CSPOA claims this is because county sheriffs are the only elected law enforcement officers and therefore only accountable to their constituents, no higher government power. In a May 2020 interview posted to YouTube, Mack described this view, saying: “Let me make this real clear: The President of the United States cannot tell your sheriff what to do. I don’t care if its George Washington himself, they cannot tell us what to do.”

The group justifies this by declaring that constitutional sheriffs are “upholding and defending the constitution.”

By endorsing the idea that sheriffs can choose which U.S. laws are legitimate, constitutional sheriffs are conferring a job assigned to the Supreme Court by the nation’s founders onto themselves.

Whereas Supreme Court justices are often fervent legal scholars, the Montgomery County, Texas, sheriff’s office, which held a constitutional sheriff event in February 2021, requires their sheriff to be:

  • A U.S. citizen.
  • A county resident.
  • At least 18 years of age.
  • Registered to vote.
  • Never been convicted of a felony (with a few caveats).
  • Not partially or totally mentally incapacitated.

There is no requirement that a sheriff reads or understands the Constitution.

Despite their effort to usurp the role of the Supreme Court, Mack has spent many hours praising the court for its decision in the case Printz v. United States, which made him a quasi-celebrity among antigovernment extremists.

The case was brought by Mack and Ravalli County Sheriff/Coroner Jay Printz, who argued against a provision of the Brady Handgun Violence Prevention Act, which would have required Chief Law Enforcement Agents to conduct background checks until a national system was implemented. The Supreme Court sided with Mack and Printz on June 27, 1997, determining that the Constitution did not impel state officers to carry out federal duties without their consent. 

As Mack tells it, he “said the federal Government could not tell him what to do; that they were not his boss.”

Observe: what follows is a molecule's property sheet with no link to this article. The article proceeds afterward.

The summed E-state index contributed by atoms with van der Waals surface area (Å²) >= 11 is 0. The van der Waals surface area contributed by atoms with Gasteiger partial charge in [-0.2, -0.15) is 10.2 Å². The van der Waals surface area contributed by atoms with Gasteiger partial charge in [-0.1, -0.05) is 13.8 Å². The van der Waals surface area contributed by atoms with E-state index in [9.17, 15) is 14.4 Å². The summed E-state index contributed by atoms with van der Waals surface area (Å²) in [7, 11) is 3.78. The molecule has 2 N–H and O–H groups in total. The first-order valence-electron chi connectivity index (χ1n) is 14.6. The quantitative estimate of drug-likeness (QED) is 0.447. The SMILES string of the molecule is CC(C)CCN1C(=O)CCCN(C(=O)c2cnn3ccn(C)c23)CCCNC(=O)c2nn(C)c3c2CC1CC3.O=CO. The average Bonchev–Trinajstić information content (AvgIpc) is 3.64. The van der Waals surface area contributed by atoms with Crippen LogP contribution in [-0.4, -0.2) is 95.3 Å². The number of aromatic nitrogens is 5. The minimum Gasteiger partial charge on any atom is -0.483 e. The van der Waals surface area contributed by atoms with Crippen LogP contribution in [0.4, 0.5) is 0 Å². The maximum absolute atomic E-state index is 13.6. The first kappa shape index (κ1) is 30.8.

This posse comitatus based rallying cry continues to be the primary theme that permeates the ideology of CSPOA and other constitutional sheriffs across America.

Beginning in 2013, numerous sheriffs and county officials refused to enforce future gun control laws. Constitutional sheriffs and the CSPOA were involved in many of these efforts, using gun control to further their own agendas of radicalization and recruitment.

These efforts were in reaction to public calls for increased gun control measures after the mass shooting at an Aurora, Colorado, movie theater on July 12, 2012, and another at Sandy Hook Elementary School in Newtown, Connecticut, on Dec. 14, 2012.

In 2013, CSPOA publicly distributed a list with the names of over 400 county sheriffs making the claim that these particular sheriffs would not enforce any new gun laws.

Around the same time, county officials began passing Second Amendment sanctuary legislation, most of which affirmed that additional state and federal gun control laws would not be enforced by the county.

This movement picked up exponentially after the shooting at Marjorie Stoneman Douglas High School in Parkland, Florida, on Feb. 14, 2018, along with the sheriffs’ involvement. Multiple county sheriffs wrote the language for or publicly supported these laws. Constitutional Sheriff Scott Jenkins of Culpeper, Virginia, said he would deputize the citizens in his county if gun control laws were passed. “Every Sheriff and Commonwealth Attorney in Virginia will see the consequences if our General Assembly passes further unnecessary gun restrictions,” Jenkins said.